Hillcrest nursing COVID

The state Department of Public Health deployed a rapid response team to Hillcrest Commons Nursing & Rehabilitation Center in Pittsfield on Sunday to help with urgent staffing needs amid a COVID-19 outbreak. Nursing homes in the county are beginning to see a resurgence of the virus.

PITTSFIELD — Amid mounting COVID-19 infections and staffing shortages, the state sent a rapid response team to Hillcrest Commons Nursing & Rehabilitation Center on Sunday.

Cases there jumped from 21 to 30 over the weekend, with 19 residents and 11 employees infected as of Sunday. On Monday, the cases at Hillcrest rose again — to 28 residents and 14 staff members, for a total of 42.

And the number of cases at Kimball Farms Nursing Care Center in Lenox rose from 17 to 21; 16 residents and five staff have tested positive.

Positive test results also have emerged at other facilities in the county also owned by Berkshire Healthcare Systems, according to Sunday’s data posted to the company’s website Monday.

At North Adams Commons Nursing & Rehabilitation Center, one resident and one employee now are infected.

Fairview Commons Nursing & Rehabilitation Center in Great Barrington has two employees who have tested positive, one of whom also was working at Mount Greylock Extended Care Facility in Pittsfield. Williamstown Commons Nursing & Rehabilitation Center has one infected staff member.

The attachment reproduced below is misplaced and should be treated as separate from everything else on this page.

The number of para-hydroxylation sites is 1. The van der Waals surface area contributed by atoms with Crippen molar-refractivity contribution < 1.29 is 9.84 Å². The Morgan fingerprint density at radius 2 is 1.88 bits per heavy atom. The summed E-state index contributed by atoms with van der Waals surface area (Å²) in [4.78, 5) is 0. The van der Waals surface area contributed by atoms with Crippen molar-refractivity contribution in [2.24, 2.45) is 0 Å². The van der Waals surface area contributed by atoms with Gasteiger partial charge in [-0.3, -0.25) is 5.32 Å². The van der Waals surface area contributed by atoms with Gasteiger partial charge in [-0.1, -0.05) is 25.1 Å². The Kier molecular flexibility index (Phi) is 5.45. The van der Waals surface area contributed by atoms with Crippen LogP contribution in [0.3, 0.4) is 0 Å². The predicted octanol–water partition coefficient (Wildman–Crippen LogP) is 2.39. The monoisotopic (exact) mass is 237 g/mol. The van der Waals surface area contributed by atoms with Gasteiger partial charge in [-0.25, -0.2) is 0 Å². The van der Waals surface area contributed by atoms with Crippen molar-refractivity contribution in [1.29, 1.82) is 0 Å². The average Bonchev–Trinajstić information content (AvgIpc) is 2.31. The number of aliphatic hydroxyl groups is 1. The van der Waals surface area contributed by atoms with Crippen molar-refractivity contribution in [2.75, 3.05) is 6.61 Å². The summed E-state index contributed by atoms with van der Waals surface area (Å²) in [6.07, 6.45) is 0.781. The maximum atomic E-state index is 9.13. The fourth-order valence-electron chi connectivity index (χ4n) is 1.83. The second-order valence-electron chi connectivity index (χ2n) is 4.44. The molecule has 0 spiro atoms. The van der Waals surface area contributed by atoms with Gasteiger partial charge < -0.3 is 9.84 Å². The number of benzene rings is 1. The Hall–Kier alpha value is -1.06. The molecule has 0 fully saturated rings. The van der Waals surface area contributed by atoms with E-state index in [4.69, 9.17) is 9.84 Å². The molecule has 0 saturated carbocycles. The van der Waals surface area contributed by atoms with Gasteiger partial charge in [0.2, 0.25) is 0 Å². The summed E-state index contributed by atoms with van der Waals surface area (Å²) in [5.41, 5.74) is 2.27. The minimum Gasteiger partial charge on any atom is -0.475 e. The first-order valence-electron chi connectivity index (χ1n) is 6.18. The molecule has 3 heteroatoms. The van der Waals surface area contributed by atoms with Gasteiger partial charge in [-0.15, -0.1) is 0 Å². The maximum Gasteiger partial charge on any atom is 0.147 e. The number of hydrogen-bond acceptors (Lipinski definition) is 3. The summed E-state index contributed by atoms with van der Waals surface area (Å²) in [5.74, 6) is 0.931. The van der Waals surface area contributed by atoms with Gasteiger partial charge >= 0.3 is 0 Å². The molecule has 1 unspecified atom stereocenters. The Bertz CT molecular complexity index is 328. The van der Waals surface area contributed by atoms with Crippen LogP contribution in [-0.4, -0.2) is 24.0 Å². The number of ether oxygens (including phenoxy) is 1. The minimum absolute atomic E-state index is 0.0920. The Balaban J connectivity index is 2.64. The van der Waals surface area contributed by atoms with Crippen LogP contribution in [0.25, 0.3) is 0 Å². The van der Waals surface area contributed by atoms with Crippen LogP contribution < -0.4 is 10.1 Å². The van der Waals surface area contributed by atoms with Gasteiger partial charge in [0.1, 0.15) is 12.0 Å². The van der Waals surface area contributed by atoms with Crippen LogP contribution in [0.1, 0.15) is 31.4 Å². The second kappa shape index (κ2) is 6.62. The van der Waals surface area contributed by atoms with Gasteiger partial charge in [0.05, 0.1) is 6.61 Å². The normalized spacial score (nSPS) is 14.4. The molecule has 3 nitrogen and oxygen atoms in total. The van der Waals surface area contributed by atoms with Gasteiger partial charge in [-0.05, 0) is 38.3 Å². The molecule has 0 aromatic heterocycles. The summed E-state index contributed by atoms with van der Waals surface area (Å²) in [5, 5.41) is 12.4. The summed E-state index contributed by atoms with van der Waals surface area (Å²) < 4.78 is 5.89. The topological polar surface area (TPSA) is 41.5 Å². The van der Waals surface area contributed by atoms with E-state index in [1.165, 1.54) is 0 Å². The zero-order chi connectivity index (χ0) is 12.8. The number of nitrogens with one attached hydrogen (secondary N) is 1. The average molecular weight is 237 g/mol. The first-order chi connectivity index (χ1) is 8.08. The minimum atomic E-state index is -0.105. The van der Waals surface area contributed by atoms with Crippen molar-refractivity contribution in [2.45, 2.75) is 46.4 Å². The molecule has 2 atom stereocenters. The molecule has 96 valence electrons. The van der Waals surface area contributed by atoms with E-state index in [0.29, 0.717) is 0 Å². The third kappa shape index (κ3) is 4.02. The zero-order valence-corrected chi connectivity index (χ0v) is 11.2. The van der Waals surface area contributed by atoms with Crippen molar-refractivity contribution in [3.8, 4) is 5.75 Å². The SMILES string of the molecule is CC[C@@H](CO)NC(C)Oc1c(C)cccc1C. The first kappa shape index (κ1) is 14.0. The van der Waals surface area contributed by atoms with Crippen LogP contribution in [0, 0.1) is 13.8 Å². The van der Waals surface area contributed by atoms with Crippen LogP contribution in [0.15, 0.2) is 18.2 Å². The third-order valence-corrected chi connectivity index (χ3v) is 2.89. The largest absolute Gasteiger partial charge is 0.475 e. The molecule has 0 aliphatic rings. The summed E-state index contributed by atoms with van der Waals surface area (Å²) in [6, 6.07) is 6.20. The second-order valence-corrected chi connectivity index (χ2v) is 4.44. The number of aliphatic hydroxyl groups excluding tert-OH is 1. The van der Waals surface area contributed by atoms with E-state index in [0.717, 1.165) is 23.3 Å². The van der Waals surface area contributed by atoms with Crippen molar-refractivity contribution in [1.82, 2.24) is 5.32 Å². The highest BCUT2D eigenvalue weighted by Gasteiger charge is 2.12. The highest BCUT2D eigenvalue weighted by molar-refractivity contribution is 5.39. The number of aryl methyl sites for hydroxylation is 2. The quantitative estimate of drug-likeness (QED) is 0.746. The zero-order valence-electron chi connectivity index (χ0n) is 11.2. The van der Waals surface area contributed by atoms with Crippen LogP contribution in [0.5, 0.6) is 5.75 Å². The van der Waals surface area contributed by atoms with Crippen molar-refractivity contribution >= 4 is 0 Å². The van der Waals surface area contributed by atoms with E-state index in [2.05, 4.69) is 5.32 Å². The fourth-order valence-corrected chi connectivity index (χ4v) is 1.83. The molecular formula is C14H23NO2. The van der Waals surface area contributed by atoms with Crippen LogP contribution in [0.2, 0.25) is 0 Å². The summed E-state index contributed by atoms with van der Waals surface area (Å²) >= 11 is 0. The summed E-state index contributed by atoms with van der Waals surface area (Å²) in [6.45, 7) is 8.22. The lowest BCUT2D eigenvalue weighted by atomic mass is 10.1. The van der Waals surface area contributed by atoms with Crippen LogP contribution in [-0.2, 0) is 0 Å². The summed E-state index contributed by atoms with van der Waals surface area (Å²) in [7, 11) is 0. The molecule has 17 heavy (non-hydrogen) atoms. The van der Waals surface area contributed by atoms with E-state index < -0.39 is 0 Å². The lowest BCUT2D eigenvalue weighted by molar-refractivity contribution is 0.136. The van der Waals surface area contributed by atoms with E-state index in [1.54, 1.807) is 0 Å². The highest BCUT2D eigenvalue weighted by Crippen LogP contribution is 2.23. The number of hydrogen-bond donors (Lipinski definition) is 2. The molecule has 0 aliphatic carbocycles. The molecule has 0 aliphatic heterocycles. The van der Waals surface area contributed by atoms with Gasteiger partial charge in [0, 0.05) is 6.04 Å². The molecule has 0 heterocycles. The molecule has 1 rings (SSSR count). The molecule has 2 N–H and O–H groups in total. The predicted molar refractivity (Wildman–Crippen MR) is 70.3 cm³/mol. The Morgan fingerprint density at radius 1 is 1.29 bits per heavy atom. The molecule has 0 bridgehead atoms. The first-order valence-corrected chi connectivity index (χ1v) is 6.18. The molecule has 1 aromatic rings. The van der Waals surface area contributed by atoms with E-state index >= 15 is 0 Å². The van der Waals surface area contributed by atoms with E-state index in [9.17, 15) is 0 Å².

The state Department of Public Health on Friday sent two epidemiologists to Hillcrest to assess the situation and help with infection control as cases began to rise.

The facility had managed to stay virus-free since the beginning of the pandemic until the latest spike in the community.

Then, on Sunday, the DPH deployed 10 nurses and an operations manager there through a private contractor, something the agency began doing April for nursing homes with urgent staff needs associated with outbreaks. Hillcrest currently has 224 residents.

Lisa Gaudet, vice president of business development and marketing for Berkshire Healthcare Systems, said the state moved quickly to help with staffing needs. She previously has said the company now is much better able to manage the situation than it was in the spring. It has stockpiled masks and other protective equipment, and has trained employees in special COVID-19 safety.

The outbreaks mirror a spike in cases across the community over the past two weeks.

It is the first time cases have struck county nursing homes since the spring, when 24 residents died during an outbreak at Williamstown Commons. The virus also claimed four residents of Fairview Commons.

As of September, nursing home residents have accounted for the approximately 40 percent of COVID-19 deaths in the U.S., and nearly 66 percent in Massachusetts. For its population size, the state has one of the highest nursing home death rates in the U.S.

Heather Bellow can be reached at hbellow@berkshireeagle.com or 413-329-6871. On Twitter